You are here
Young office workers seek way out of legal quagmire by appealing online
Lu Juan spent three years as an office clerk at Guang’an Polytechnic Vocational and Technical College in Sichuan. In March 2010, she quit her job claiming that her employer had failed to pay any of her monthly social security contributions, and owed her three months' wages.
Lu estimated the total sum owed to her was around 10,000 yuan but because she had moved away to work outside the province she could not fight her case personally and asked her boyfriend, a civil servant with some legal knowledge and bureaucratic connections to represent her in the battle with her former employer.
The boyfriend, referred to here as Wang, described their struggle in an online posting in late 2010, and in January 2011 discussed the matter further with China Labour Bulletin Director Han Dongfang.
Wang’s first move was to approach the social security authorities about the missing payments. This was a complicated matter. Lu’s first boss had refused to make the payments but had added some of the due amounts to Lu’s pay, telling her that she was better off this way, as it boosted her wages and she did not have to make any personal contribution. His successor, Wang said, simply did not understand the social security system. Not surprisingly, Wang was told by the social security officials that there were no records of Lu’s case.
No file, no hope
One of the people in charge told me, there is no file for her within the social security fund. He said ‘there is no personal file and there’s no name. What do you expect us to do?’
Next stop was the labour supervision department who told him that the college claimed it had no money. The department offered to mediate but later said that negotiation was not possible. The department then recommended that Wang and Lu apply for arbitration. The case was eventually accepted by the local arbitration committee, and after a few months of deliberation, it ruled in Lu’s favour on both counts — the wage arrears and the missing social security payments.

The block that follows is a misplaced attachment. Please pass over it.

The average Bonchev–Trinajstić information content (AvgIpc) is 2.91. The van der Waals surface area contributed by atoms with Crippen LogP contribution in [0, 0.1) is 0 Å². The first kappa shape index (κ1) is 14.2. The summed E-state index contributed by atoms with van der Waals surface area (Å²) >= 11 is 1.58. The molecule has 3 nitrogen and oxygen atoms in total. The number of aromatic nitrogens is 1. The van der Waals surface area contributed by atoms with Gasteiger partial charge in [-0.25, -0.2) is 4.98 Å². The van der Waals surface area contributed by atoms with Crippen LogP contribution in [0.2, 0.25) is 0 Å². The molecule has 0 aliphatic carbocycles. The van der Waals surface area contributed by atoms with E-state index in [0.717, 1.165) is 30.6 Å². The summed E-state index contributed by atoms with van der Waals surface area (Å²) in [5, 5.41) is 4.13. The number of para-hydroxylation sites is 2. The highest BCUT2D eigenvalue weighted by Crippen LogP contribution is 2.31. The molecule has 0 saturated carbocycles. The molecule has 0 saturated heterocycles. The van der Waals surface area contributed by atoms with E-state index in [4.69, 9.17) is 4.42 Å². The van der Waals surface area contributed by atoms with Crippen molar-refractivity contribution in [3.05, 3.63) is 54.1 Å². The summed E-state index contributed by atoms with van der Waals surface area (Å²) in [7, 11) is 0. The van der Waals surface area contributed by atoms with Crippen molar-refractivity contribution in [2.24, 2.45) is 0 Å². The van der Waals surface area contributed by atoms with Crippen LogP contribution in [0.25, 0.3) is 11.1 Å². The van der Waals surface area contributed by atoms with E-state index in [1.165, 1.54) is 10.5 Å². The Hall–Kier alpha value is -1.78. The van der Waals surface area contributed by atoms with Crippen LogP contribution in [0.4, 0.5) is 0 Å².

The college was ordered to pay back some the 1,200 yuan salary Lu was owed and to make the social security payments owed. However, the college stonewalled:
They did not appeal the ruling; they just refused to implement it. I telephoned them a few times and they said explicitly that they would not comply. They said it would be ‘difficult’ for them to make the social security payments now because my girlfriend had already left her job and gone away, and they were ‘tired’ with dealing with all these procedures.
I asked them for [a compromise] 4,000 yuan. But they refused… The maximum they were prepared to pay out was a few hundred yuan, to cover both matters.
Passing the buck
At this point, Wang decided to get the civil courts involved, and he filed a request for enforcement of the arbitration ruling with the local people’s court. However:
The director of the court’s enforcement bureau told me that ensuring that social security contributions are paid and enforcing compliance was the responsibility of the labour supervision authorities. Only if they cannot do this do the courts get involved, and the application must be filed by the labour authorities themselves. They showed me the regulations on the collection of social security… When I went back the chief of the local labour supervision department, he told me he knew nothing about this and referred me back to the court.